Albert Hebbert was born in a log cabin in the Pine Ridge area of Nebraska on April 30, 1905 to Harry and Kate Hebbert. He had two brothers, Roy and Merrill Hebbert, and a sister, Naomi (Hebbert) Courtier. He moved to the sandhills homestead with his parents in October 1909, in Sheridan County, south of Gordon and approximately four miles north of the Spade Ranch. At that time, you only had six months to furnish proof of the claim, so they began in April, at the tail end of the Kincaiders, and moved in exactly six months later to the day.
Albert said, “he didn’t know how they ever got it pulled in. Dad had our supplies and goods on a good wagon, but not for the Sandhills. He got in here and unloaded all the furniture, tarped it down, and set up a tent. He left mother and us boys, I was four, Roy was five and Merrill was three. He left us out there on the prairie where we didn’t know anybody and went back to Dawes County for lumber.” Albert’s father was gone for six days, but when he got back, we nailed a little house 12’ x 22’ and covered it with building paper and that’s what we wintered in.” According to Albert, the house was cold, but they had a stove. He chuckled as he said, “You had to sit pretty close to stay warm.”
Eighth grade was the conclusion of his educational and “book” learning. After school he worked on different ranches all over the country as well as helped on the homestead when needed. He said of himself that he was just “fair to middle hand,” but he worked for the bigger ranching outfits and always held his job. He freighted for everyone he worked for and worked four head of horses, sometimes six. Albert was 14 years old when he got his first job, where he helped his brother Roy, age 15 and Steve Haywood, age 17 as a mowing crew.
The J6-Springlake and Bar C were all owned by the Margraves at the time. Tom Arnold had the Spade Ranch leaded at this time. In 1924, Albert and two other men were sent to the town of Scenic, South Dakota. Tom Arnold had rounded up quite a few horses. One morning, they cut out 31 head, put them in some pens, front-footed them and held them down til they quit struggling. After they let them up, they opened a gate and sent Albert, age 18, to drive the 31 head of horses back to the Spade Ranch. He and the horses spent the first night at the Maddador Ranch in porcupine, South Dakota. He made Gordon, Nebraska the next day and finally on home to the Hebbert homestead. He left his horse there and then went on to the Spade Ranch. When asked why he left his horses and went to the Spade Ranch, his reply was, “to get cleaned up for the Thanksgiving dance.”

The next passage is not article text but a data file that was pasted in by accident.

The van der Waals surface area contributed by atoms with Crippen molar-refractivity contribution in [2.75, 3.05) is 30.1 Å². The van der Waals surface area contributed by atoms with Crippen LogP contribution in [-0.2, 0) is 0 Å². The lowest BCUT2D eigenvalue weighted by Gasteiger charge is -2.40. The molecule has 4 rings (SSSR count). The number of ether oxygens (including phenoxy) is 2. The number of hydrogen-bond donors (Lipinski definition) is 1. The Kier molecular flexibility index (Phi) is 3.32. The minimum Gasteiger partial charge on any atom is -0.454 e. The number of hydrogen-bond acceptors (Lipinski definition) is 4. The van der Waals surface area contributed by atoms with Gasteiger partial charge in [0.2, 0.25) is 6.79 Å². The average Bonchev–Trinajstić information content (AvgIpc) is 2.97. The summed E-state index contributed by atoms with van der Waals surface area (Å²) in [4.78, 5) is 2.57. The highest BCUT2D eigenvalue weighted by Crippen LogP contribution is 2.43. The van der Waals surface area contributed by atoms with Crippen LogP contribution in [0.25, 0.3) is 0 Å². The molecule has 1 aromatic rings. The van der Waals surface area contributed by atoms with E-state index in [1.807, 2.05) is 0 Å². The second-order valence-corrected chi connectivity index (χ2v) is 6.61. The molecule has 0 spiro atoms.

When the Spade Ranch sold out, Albert purchased some of the land and moved a house on it. He also leased a section from his aunt and was very proud that he was now a rancher.
On June 8, 1929, he married Ima Fern Shepard, of which to this union, five children were born: Mose, Gene, Janiece, Roger and Gary. Mose was born in 1930 with the fifth child, Gary, in 1937.
In 1944, his aunt sold her section of land to a neighbor. Albert had two of his sons ready for high school, so he went to the Spring Lake ranch and got a job with Don Vinton. He stayed there two years and then leased a place south of Gordon and moved on it in the spring of 1946. He later moved to the old U-Cross camp to hay and then to the C-Camp. In 1952, he bought a home and property in Ashby, Nebraska. His family moved there in the fall of 1952 and made well drilling a business until the fall of 1975.
During his career, he put in 2,000 wells, of which the majority probably still remains throughout the Sandhills.
His “semi-retirement” included time on horseback and “day work,” helping area ranchers whenever they needed cowboy labor or advice. Favorite pastimes were branding and moving cattle. It had been known that he had gotten kicked or bucked off even in his elder years and his wife and family would be very concerned, but you never asked about the ordeal, and just knew it was “in his blood to be tough” and that things would be alright. His advice was always with great wisdom, never sarcasm. He loved nature and could tell stories based on what nature had provided.
Ed Burgess and Howard Parker have written poems about the lifestyle of Albert Hebbert. In 1995, Kim Foreman published an article titled, “A Visit with the Sandhills’ Oldest Rancher.” Troy Smith also wrote on article about Albert, which was included in the Sandhills Survivor. The Angus Journal, Western Horseman magazine and many other publications have also featured Albert Hebbert’s life.
There were many family gatherings where Granddad Albert taught the cowboy way to his grandchildren. Even the girls could be found in his ol’ red barn, scuffling through something or just staring at the meadow, listening to his stories. Many a traveler wore a path down the east of Main Street to Albert’s house in Ashby. Albert passed away on April 25, 1999. Even on the day of his funeral, they closed the school so everyone could attend. Yes, there was even a dog that paraded in and around the pews. It brought a few laughs, but no one chased it out as Albert would have enjoyed that.
Albert’s most famous quote is, “If you get a chance to look at something in Mother Nature, you’d better look, you may never get another chance.” He once stated, “People are always worried about the sandhills blowing away. I don’t know where they think they’ll blow to….they used to be nothing but sand, and they stayed right here.” If you ever asked Albert how he was, his response was always, “Remarkably well!”